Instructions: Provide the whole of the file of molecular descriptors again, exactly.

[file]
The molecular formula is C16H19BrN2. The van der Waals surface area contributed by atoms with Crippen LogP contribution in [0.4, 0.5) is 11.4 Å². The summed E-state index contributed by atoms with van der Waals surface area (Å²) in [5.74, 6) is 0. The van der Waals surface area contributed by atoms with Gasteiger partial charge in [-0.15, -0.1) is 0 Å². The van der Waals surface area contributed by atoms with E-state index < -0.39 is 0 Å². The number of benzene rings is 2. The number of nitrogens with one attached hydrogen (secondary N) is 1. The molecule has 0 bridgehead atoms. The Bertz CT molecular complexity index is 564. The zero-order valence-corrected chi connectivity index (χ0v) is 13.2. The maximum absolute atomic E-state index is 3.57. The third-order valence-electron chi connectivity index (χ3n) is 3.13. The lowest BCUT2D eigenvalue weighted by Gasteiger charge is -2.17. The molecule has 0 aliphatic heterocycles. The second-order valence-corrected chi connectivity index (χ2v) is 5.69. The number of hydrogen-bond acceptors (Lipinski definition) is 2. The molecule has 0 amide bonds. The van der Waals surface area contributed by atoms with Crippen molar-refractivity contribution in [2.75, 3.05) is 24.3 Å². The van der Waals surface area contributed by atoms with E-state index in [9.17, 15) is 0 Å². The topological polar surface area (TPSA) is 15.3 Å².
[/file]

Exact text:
The molecular formula is C16H19BrN2. The van der Waals surface area contributed by atoms with Crippen LogP contribution in [0.4, 0.5) is 11.4 Å². The summed E-state index contributed by atoms with van der Waals surface area (Å²) in [5.74, 6) is 0. The van der Waals surface area contributed by atoms with Gasteiger partial charge in [-0.15, -0.1) is 0 Å². The van der Waals surface area contributed by atoms with E-state index < -0.39 is 0 Å². The number of benzene rings is 2. The number of nitrogens with one attached hydrogen (secondary N) is 1. The molecule has 0 bridgehead atoms. The Bertz CT molecular complexity index is 564. The zero-order valence-corrected chi connectivity index (χ0v) is 13.2. The maximum absolute atomic E-state index is 3.57. The third-order valence-electron chi connectivity index (χ3n) is 3.13. The lowest BCUT2D eigenvalue weighted by Gasteiger charge is -2.17. The molecule has 0 aliphatic heterocycles. The second-order valence-corrected chi connectivity index (χ2v) is 5.69. The number of hydrogen-bond acceptors (Lipinski definition) is 2. The molecule has 0 amide bonds. The van der Waals surface area contributed by atoms with Crippen molar-refractivity contribution in [2.75, 3.05) is 24.3 Å². The van der Waals surface area contributed by atoms with E-state index in [9.17, 15) is 0 Å². The topological polar surface area (TPSA) is 15.3 Å².